Reports about an online scam or email hoax may be made by filing a complaint with the FBI Internet Crime Complaint Center or by using the FBI online Tips and Public Leads form.

Here are practice tips to avoid scams:

  • Use automatic updates to be sure anti-virus, firewalls, and known security issues  are always up-to-date
  • Get a VPN or use a personal hotspot rather than public WiFi
  • Implement a policy for all electronic devices – and follow it!
  • Use complex passwords for all devices, including your phone, laptop and tablet – and keep them refreshed
  • Encrypt all electronic communications
  • Train staff and attorneys to spot and avoid common pitfalls

If you have ANY questions about potential scams, please contact OBLIC immediately.

Click here to access the entire Malpractice Alert Jan-Mar 2017

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IOLTA PRACTICE POINTERS

Article Resource  |  Posted on April 7, 2017 in: ArticlesMalpractice Alerts

Answering the OBLIC Hotline, there are frequent questions involving IOLTA (Interest on Lawyer Trust Account) accounts.  Several practice pointers can help avoid problems with your IOLTA account:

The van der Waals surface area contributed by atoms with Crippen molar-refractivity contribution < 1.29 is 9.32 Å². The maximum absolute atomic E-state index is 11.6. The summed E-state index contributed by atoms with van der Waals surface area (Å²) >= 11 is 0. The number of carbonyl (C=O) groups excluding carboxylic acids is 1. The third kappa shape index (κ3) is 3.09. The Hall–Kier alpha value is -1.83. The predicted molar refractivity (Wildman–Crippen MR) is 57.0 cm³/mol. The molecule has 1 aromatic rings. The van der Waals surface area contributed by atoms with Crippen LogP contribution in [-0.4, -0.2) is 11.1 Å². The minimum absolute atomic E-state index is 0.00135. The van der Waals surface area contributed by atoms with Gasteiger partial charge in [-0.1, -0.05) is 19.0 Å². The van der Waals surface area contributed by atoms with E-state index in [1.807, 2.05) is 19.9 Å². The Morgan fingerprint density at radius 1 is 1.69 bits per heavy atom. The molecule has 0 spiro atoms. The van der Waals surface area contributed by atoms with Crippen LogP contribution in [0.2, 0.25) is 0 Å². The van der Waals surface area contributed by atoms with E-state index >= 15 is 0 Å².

• Follow the requirements of Rule 1.15 of the Ohio Rules of Professional Conduct.
  • Never let your balance go negative.
    • This may mean you will need to deposit funds sufficient to cover routine bank service fees to prevent a negative balance.
  • Perform and maintain a monthly reconciliation, per Rule 1.15.
  • Be aware when accepting credit card payments.  See Opinion 2007-3
  • Deposit flat fees appropriately.  See Opinion 2016-1
  • Be sure that funds are actually available for withdrawal after depositing a check from a third party before writing disbursement check from your IOLTA account.  See Opinion 2016-7
  • If you receive a Letter of Inquiry, contact OBLIC immediately!

A recent disciplinary decision highlighted the importance of following good trust account procedures.  See Disciplinary Counsel v. BarberaSlip Opinion No. 2017-Ohio-882.

The Ohio Legal Assistance Foundation provides information and resources on IOLTA & IOTA accounts.  They are also happy to take your telephone inquiries at 614-715-8560.  Your OBLIC Hotline is also always available to help!

Click here to access the entire Malpractice Alert Jan-Mar 2017

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Claims Summary of Hot AOP’s

Article Resource  |  Posted on April 7, 2017 in: ArticlesMalpractice Alerts

AOP refers to “areas of practice” that attorneys engage in.  A summary of claims reported to OBLIC over the last year shows several practice areas in which claims commonly occur.

In 2016, OBLIC insureds reported more claims in the areas of real estate and probate, estate planning and trusts than any other area of practice.

Part of the reason for the number of claims in real estate and probate is the complexity of the cases in the practice areas. Another reason may be the larger amount of legal work in these practice areas due to population demographics, with baby boomers now transferring an unprecedented amount of assets.